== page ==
He exhibited no small merit in uncovering the “Ogień” band in Podhale, personally leading the repressive actions in the Chochołowska Valley. As a result, a sub-unit of “Ogień” was liquidated. Szwejgiert showed initiative by forming a “bogus band,” but it was discredited very quickly. His men did not have a religious breastplate on their uniforms. When walking into highlanders’ huts, the soldiers did not know how to cross themselves… but the force of evil on this occasion caused plenty of destruction. Let’s examine everything step by step, carefully – all the stories of the communist secret police, which are still repeated today (even by the minister!), that “Ogień” was simply a butcher who committed crimes against civilians. We see that they have nothing to do with reality. After confronting the slogans with the facts, we should expect a retraction of the unauthorized accusations and an apology. For this, however, one must have some class. “Ogień” paid the highest price for fighting the Germans: the death of his wife, his two-and-a-half-year-old son, and his father. And for fighting the communists, he paid with his own life.

The motive of collaboration

Did the soldiers and officers of the Holy Cross Mountains Brigade of the NSZ tarnish their uniform with “collaboration with the Nazis” or with the murder of civilians? Let’s not forget that collaboration with the occupiers took place on Polish soil during the occupation – and on a grand scale. The so-called Polish Workers’ Party (formed in 1942) and its militias, the People’s Guard and then the People’s Army (AL), were open agents of the Soviet state, which in September 1939 annihilated Poland in collaboration with the Third German Reich. Even later, after the outbreak of the German–Soviet War, there was incidental, often bloody, cooperation between the communists and the Third Reich.

Agnieszka Dziemianowicz-Bąk should know this very well; after all, those were not very distant times, and the groups she is active in today have a relevant organizational and ideological past. The motif of collaboration between the Holy Cross Mountains Brigade and, more broadly, the NSZ and the independence underground was a constant theme of the communists’ propaganda, as they sought to legitimize the power they had received from Stalin.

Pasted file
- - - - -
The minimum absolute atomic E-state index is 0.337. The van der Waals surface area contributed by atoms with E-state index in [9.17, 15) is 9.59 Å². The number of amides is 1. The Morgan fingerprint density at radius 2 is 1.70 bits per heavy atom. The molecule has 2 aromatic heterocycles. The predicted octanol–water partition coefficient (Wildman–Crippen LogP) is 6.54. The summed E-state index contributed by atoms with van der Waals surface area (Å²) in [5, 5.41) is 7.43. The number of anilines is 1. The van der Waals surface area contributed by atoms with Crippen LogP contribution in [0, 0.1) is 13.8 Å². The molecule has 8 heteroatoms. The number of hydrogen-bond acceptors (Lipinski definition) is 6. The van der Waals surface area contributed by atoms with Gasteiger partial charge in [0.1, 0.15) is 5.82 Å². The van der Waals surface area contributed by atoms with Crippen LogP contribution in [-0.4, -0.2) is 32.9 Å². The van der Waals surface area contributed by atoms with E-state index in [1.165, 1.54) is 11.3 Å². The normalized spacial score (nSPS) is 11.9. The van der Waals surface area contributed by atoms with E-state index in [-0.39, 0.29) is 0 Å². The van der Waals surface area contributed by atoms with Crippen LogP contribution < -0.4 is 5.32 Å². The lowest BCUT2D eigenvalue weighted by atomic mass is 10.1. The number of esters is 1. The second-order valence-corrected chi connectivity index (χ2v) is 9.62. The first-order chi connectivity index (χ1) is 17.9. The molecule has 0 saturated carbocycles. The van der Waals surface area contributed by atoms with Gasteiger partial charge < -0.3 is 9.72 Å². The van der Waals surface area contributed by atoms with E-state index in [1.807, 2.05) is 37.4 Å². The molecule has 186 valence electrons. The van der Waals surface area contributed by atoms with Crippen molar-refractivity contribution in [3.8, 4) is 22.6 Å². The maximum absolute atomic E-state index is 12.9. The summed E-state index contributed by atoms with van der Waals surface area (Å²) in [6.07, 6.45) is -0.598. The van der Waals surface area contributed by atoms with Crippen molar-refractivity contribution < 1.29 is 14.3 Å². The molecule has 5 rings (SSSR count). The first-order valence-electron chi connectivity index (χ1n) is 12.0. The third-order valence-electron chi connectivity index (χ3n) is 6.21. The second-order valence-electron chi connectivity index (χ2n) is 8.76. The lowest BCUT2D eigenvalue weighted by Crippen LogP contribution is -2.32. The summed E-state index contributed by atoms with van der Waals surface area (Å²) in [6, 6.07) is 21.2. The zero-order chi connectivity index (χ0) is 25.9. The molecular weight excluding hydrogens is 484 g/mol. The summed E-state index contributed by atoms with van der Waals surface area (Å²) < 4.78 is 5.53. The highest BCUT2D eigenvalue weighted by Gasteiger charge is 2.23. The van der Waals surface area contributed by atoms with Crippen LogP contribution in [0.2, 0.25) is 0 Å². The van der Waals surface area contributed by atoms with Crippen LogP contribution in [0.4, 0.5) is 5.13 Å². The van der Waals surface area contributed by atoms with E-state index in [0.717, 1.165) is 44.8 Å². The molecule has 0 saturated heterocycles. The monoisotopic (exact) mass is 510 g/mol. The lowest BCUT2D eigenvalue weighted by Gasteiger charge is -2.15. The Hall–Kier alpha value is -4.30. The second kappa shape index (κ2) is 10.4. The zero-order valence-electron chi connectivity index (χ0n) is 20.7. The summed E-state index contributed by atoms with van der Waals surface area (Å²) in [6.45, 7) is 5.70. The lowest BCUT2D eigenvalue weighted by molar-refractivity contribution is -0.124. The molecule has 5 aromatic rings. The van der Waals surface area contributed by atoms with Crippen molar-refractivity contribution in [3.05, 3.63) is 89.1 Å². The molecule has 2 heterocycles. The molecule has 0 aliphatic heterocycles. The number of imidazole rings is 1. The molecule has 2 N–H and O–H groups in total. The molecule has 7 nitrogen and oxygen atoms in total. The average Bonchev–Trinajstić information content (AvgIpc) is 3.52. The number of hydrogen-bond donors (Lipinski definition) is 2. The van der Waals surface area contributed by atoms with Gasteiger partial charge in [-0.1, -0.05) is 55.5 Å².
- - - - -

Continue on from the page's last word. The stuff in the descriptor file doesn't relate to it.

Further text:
It is worth looking at the documentation being prepared at the then-communist Ministry of Justice regarding the extradition of the commander of the Holy Cross Mountains Brigade, Col. Antoni Szacki, akaBohun-Dąbrowski.” People’s Republic of Poland functionaries managed to place him (and other Brigade officers) on the list of war criminals at the UN War Crimes Commission in London, but then met a significant obstacle. Extradition required… evidence. In the absence of such, they therefore proceeded to fabricate material. The Office of Public Security and the Ministry of Justice carried out the order. Col. Marian (Moshe) Muszkat, the Warsaw authorities’ representative on the Commission, then decided that producing such “evidence” would be a total embarrassment to the People’s Republic of Poland, and further steps in this direction were abandoned.

This is not surprising, since in testimonies crafted for this use, one can read that the Holy Cross Mountains Brigade murdered Jews, for example, in… January 1943, although it was not established until more than a year and a half later. The secret characterization of “Bohun,” made in 1947 by the military intelligence of People’s Poland, is quite interesting. We can read there: “In 1939, he was considered one of the more capable officers in the army. He is a man of high intelligence, has a gift for winning people over, is proud, and is very firm regarding the affairs of the Holy Cross Mountains Brigade or NSZ.

The communists, after all, wrote this exclusively for internal use. Not surprisingly, they repeatedly tried to liquidate him in exile. They even brought “Bohun” before a French court in Toulouse in 1950, but solid evidence of his commendable activities prevailed. These included the testimony of French Jewish women rescued by the Holy Cross Mountains Brigade from the Holýšov camp. The communists, on the other hand, had no counter-evidence. The history of the Holy Cross Mountains Brigade has been very well described and documented in the past years. On the one hand, we have the unquestioned fight for independence; on the other hand, we have propaganda slogans that are generally based on lies and ideological degeneration. There is no single platform where one can honestly polemicize and discuss based on factual arguments. It seems that hiding the bloody collaboration of the communists, who were given full power by Stalin himself in 1944, required the notorious denigration of pro-independence circles and groups.